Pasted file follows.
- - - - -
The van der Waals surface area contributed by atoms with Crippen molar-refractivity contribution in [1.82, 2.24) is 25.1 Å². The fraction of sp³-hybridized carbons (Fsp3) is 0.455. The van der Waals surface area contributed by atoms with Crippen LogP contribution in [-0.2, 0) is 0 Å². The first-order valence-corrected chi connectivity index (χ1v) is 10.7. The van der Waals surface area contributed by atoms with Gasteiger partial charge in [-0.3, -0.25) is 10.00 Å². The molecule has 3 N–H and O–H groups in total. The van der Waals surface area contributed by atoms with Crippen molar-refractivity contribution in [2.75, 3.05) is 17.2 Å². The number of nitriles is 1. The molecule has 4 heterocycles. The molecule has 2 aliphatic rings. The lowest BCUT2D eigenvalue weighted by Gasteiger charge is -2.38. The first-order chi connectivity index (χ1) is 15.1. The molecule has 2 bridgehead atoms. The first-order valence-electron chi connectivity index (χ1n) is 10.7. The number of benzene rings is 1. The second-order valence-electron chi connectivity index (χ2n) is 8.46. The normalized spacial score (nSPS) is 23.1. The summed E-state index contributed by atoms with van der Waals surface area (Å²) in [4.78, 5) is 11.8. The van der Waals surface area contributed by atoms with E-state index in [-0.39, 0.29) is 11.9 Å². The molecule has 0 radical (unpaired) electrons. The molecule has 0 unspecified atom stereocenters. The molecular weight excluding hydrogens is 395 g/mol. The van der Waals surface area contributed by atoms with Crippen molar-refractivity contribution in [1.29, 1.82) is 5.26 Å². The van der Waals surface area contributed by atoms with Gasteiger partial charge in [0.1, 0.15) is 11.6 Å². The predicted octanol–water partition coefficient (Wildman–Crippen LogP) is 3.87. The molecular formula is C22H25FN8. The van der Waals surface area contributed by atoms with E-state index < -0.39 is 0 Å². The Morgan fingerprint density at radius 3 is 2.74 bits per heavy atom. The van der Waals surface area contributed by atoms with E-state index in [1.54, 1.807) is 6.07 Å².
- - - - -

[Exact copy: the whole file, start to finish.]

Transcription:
The van der Waals surface area contributed by atoms with Crippen molar-refractivity contribution in [1.82, 2.24) is 25.1 Å². The fraction of sp³-hybridized carbons (Fsp3) is 0.455. The van der Waals surface area contributed by atoms with Crippen LogP contribution in [-0.2, 0) is 0 Å². The first-order valence-corrected chi connectivity index (χ1v) is 10.7. The van der Waals surface area contributed by atoms with Gasteiger partial charge in [-0.3, -0.25) is 10.00 Å². The molecule has 3 N–H and O–H groups in total. The van der Waals surface area contributed by atoms with Crippen molar-refractivity contribution in [2.75, 3.05) is 17.2 Å². The number of nitriles is 1. The molecule has 4 heterocycles. The molecule has 2 aliphatic rings. The lowest BCUT2D eigenvalue weighted by Gasteiger charge is -2.38. The first-order chi connectivity index (χ1) is 15.1. The molecule has 2 bridgehead atoms. The first-order valence-electron chi connectivity index (χ1n) is 10.7. The number of benzene rings is 1. The second-order valence-electron chi connectivity index (χ2n) is 8.46. The normalized spacial score (nSPS) is 23.1. The summed E-state index contributed by atoms with van der Waals surface area (Å²) in [4.78, 5) is 11.8. The van der Waals surface area contributed by atoms with E-state index in [-0.39, 0.29) is 11.9 Å². The molecule has 0 radical (unpaired) electrons. The molecule has 0 unspecified atom stereocenters. The molecular weight excluding hydrogens is 395 g/mol. The van der Waals surface area contributed by atoms with Crippen molar-refractivity contribution in [1.29, 1.82) is 5.26 Å². The van der Waals surface area contributed by atoms with Gasteiger partial charge in [0.1, 0.15) is 11.6 Å². The predicted octanol–water partition coefficient (Wildman–Crippen LogP) is 3.87. The molecular formula is C22H25FN8. The van der Waals surface area contributed by atoms with E-state index < -0.39 is 0 Å². The Morgan fingerprint density at radius 3 is 2.74 bits per heavy atom. The van der Waals surface area contributed by atoms with E-state index in [1.54, 1.807) is 6.07 Å².